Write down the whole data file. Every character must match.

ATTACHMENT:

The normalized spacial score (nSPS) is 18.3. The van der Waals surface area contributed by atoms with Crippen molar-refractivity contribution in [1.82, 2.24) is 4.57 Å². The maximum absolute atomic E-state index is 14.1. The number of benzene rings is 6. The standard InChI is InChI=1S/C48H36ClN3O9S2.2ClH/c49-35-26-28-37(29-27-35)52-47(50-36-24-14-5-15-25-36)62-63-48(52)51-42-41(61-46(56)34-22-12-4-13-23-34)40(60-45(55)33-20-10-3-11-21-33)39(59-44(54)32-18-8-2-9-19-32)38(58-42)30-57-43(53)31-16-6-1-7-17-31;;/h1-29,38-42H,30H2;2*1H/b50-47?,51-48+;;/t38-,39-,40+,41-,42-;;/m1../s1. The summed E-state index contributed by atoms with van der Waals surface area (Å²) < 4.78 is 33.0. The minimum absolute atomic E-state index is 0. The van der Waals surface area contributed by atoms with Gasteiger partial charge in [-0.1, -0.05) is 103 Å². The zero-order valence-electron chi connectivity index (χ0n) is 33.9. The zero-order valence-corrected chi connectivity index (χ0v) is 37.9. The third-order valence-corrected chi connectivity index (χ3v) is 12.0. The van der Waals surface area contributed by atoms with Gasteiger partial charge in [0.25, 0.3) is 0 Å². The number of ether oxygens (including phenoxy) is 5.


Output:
The normalized spacial score (nSPS) is 18.3. The van der Waals surface area contributed by atoms with Crippen molar-refractivity contribution in [1.82, 2.24) is 4.57 Å². The maximum absolute atomic E-state index is 14.1. The number of benzene rings is 6. The standard InChI is InChI=1S/C48H36ClN3O9S2.2ClH/c49-35-26-28-37(29-27-35)52-47(50-36-24-14-5-15-25-36)62-63-48(52)51-42-41(61-46(56)34-22-12-4-13-23-34)40(60-45(55)33-20-10-3-11-21-33)39(59-44(54)32-18-8-2-9-19-32)38(58-42)30-57-43(53)31-16-6-1-7-17-31;;/h1-29,38-42H,30H2;2*1H/b50-47?,51-48+;;/t38-,39-,40+,41-,42-;;/m1../s1. The summed E-state index contributed by atoms with van der Waals surface area (Å²) < 4.78 is 33.0. The minimum absolute atomic E-state index is 0. The van der Waals surface area contributed by atoms with Gasteiger partial charge in [-0.1, -0.05) is 103 Å². The zero-order valence-electron chi connectivity index (χ0n) is 33.9. The zero-order valence-corrected chi connectivity index (χ0v) is 37.9. The third-order valence-corrected chi connectivity index (χ3v) is 12.0. The van der Waals surface area contributed by atoms with Gasteiger partial charge in [0.25, 0.3) is 0 Å². The number of ether oxygens (including phenoxy) is 5.